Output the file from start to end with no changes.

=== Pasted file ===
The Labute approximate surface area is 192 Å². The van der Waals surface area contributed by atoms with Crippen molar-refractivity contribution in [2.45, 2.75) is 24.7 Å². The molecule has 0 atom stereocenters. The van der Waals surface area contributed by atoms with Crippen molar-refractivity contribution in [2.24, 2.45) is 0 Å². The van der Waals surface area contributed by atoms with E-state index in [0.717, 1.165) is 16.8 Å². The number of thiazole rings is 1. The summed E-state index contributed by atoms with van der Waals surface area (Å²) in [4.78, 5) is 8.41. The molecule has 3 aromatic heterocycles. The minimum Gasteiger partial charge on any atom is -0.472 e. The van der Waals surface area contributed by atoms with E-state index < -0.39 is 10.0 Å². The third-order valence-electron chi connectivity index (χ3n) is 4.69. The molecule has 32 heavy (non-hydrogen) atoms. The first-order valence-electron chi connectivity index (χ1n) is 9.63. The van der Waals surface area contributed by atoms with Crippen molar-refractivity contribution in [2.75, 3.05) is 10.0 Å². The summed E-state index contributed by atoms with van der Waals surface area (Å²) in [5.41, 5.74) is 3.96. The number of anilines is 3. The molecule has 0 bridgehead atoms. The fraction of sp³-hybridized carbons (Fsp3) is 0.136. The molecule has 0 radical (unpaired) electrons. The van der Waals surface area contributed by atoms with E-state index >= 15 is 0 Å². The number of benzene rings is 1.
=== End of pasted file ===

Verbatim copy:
The Labute approximate surface area is 192 Å². The van der Waals surface area contributed by atoms with Crippen molar-refractivity contribution in [2.45, 2.75) is 24.7 Å². The molecule has 0 atom stereocenters. The van der Waals surface area contributed by atoms with Crippen molar-refractivity contribution in [2.24, 2.45) is 0 Å². The van der Waals surface area contributed by atoms with E-state index in [0.717, 1.165) is 16.8 Å². The number of thiazole rings is 1. The summed E-state index contributed by atoms with van der Waals surface area (Å²) in [4.78, 5) is 8.41. The molecule has 3 aromatic heterocycles. The minimum Gasteiger partial charge on any atom is -0.472 e. The van der Waals surface area contributed by atoms with E-state index < -0.39 is 10.0 Å². The third-order valence-electron chi connectivity index (χ3n) is 4.69. The molecule has 32 heavy (non-hydrogen) atoms. The first-order valence-electron chi connectivity index (χ1n) is 9.63. The van der Waals surface area contributed by atoms with Crippen molar-refractivity contribution in [2.75, 3.05) is 10.0 Å². The summed E-state index contributed by atoms with van der Waals surface area (Å²) in [5.41, 5.74) is 3.96. The number of anilines is 3. The molecule has 0 bridgehead atoms. The fraction of sp³-hybridized carbons (Fsp3) is 0.136. The molecule has 0 radical (unpaired) electrons. The van der Waals surface area contributed by atoms with E-state index >= 15 is 0 Å². The number of benzene rings is 1.